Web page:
If problems persist?... if a member is going through a stressful time, maybe a family crisis or problems at work, he or she can choose a change to provisional status so that the stress doesn’t boil over into the ITC group. The member can spend more time and effort now with the refinement tools to get through the problems. Then, when the situation resolves, the member can return to operative or facilitator status.
Listener is a temporary role assumed by a facilitator to help another member get through steps 4 and 5.
A listener is needed for step 5 either when a new member is in the initiation phase, or when an established member is going through some difficulties and needs to revisit those steps.
- A member working on step 4 will explore any aspects of himself or herself that seem to be causing problems in life or in the group.
- Then, working on step 5, the member will select at least one other member to be a listener… someone with whom the member will explain or discuss those troubling aspects of self.
- Then, once he or she feels ready (step 6), the member solicits the help of finer spirit to remove those defects of character (step 7).
A listener would be an established member of the group…
- someone who has already gone through all the steps…
- someone who is not friend or family to the member working steps 4-7…
- someone who can listen objectively and without judgment to another member’s soul-searching…
- someone who can be supportive but not patronizing… and, most of all,
- someone who can keep a secret, not sharing the information with anyone else.
(Although there are no secrets among our spirit friends, we carnal humans with our egos seem to need to protect ourselves from each other... and from ourselves... from the savage side of our dispositions that can stir up problems in our lives. Secrecy seems to be some sort of buffer that makes human relationships on Earth a little less combustible. However, the more honest we become with ourselves during our inner work, the fewer secrets we'll have to lug around on our shoulders.)
The listener’s role is akin to the role of a psychologist or therapist or religious father confessor, but without the diagnoses and Hail Marys. Mostly listeners just do reflective listening. They encourage the member to get it off his or her chest, and they reflect back with empathy.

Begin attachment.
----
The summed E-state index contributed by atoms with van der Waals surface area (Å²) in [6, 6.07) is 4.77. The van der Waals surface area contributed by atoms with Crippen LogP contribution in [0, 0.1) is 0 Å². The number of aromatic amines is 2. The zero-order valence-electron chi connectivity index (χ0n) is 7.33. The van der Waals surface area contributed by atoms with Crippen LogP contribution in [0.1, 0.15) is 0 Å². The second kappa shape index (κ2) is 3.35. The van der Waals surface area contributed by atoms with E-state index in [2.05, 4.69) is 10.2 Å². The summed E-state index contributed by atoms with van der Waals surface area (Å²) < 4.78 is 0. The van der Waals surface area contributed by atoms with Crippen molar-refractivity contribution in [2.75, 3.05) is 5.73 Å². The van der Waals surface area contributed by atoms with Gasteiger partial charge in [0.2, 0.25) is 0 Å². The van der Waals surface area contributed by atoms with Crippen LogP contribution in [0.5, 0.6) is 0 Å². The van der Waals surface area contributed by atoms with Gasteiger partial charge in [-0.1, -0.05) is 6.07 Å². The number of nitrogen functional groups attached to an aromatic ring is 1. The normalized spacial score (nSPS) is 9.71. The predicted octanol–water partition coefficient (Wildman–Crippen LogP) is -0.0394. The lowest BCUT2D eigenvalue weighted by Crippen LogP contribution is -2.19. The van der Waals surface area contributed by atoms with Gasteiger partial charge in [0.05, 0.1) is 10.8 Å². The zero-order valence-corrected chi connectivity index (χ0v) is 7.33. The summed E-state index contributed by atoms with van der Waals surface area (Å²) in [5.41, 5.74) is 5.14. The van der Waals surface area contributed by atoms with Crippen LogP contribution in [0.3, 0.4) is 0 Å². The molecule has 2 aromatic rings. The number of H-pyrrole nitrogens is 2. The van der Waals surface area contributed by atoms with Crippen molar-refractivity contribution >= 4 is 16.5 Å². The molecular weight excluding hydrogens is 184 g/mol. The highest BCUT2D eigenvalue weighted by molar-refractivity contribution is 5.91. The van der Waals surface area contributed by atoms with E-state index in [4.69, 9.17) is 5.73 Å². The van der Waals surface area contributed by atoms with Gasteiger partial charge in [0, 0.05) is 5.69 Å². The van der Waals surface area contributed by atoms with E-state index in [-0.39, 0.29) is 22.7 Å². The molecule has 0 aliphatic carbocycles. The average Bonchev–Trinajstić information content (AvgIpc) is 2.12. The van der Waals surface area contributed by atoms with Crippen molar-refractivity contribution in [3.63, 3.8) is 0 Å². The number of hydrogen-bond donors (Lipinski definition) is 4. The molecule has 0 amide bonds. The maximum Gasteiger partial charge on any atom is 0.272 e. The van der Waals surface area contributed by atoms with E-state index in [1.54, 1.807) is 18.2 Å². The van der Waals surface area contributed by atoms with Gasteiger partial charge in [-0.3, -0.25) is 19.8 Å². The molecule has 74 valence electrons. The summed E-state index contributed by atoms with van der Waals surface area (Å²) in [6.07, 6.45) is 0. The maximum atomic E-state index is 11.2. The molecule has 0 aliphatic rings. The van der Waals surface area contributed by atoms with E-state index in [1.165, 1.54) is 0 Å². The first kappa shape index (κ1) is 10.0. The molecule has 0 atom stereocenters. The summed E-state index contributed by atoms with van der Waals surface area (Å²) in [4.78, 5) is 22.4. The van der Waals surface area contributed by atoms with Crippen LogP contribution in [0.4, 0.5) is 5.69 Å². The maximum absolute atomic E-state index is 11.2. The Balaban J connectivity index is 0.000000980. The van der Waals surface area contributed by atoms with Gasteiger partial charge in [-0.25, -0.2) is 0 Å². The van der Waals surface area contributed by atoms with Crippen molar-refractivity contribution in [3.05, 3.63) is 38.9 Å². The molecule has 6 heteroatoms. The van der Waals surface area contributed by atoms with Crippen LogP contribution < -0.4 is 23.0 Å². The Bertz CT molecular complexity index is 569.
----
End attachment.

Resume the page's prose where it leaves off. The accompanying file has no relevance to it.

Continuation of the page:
They don’t offer any advice, they don’t ask questions, and they don’t try to lead the conversation in other directions.
(Read more about reflective listening… )
Reflective listening is a simple, basic skill that facilitators would learn as part of their group management training.
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So, the records of each member’s personal workspace activity would be stored on the site, and they would track in detail the work that’s been done around the 12 steps and other tools and techniques toward refinement, initiation, and self-evaluation. The records would remain private unless the member chooses to share them.
In Case of Conflicts…
Conflicts are inevitable in human relationships. This inner-work section of the website will minimize them, but probably not eliminate them altogether.
As members interact on the private website in chat rooms and on ITC projects, words can be misspoken or misinterpreted, causing hurt feelings. These situations should be handled quickly by the members involved, with heart-felt apologies and forgiveness.
If the problems persist, the members can work through them using the 12 steps in their private workspaces, as each member explores his or her own role in the conflict.
If problems persist even after individual efforts to resolve them, then facilitators can step in to reclassify those members as provisionals during a “cooling-off” period in order to sustain resonance in the ITC group.
The members in conflict are then isolated from most of the private site, except for their personal workspace, and they can spend more time and effort determining their part in the conflict and deciding whether or not they really want to be part of this ITC group.
So again, the “broken radio” on Earth needs to be fixed and well-tuned before ITC can work… and that involves inner work by all members of an ITC group… getting everyone to resonate to the same moral frequency… since to be human is to have shortcomings that cause our inner signals to stray out of sync from time to time.
As The Seven ethereals told our INIT group in a phone contact in 1996:
We, The Seven of the Rainbow People, have decided to help and support the way chosen by you in INIT. It is the way of morals, which means to understand, to acknowledge, to devise, and to act….
For the ITC group and its members, the way of morals is:
- To understand the group mission, afterlife model, and personal techniques for sustaining resonance with the group,
- To acknowledge the group, its values, and its need to remain resonant with finer spirit,
- To adjust the group’s tools and techniques according to each member’s ego and personality, and
- To use the tools and techniques provided by the group in order to sustain resonance.
(Read more about that contact… )
-- Mark Macy, John Hall... posted 2016 08 23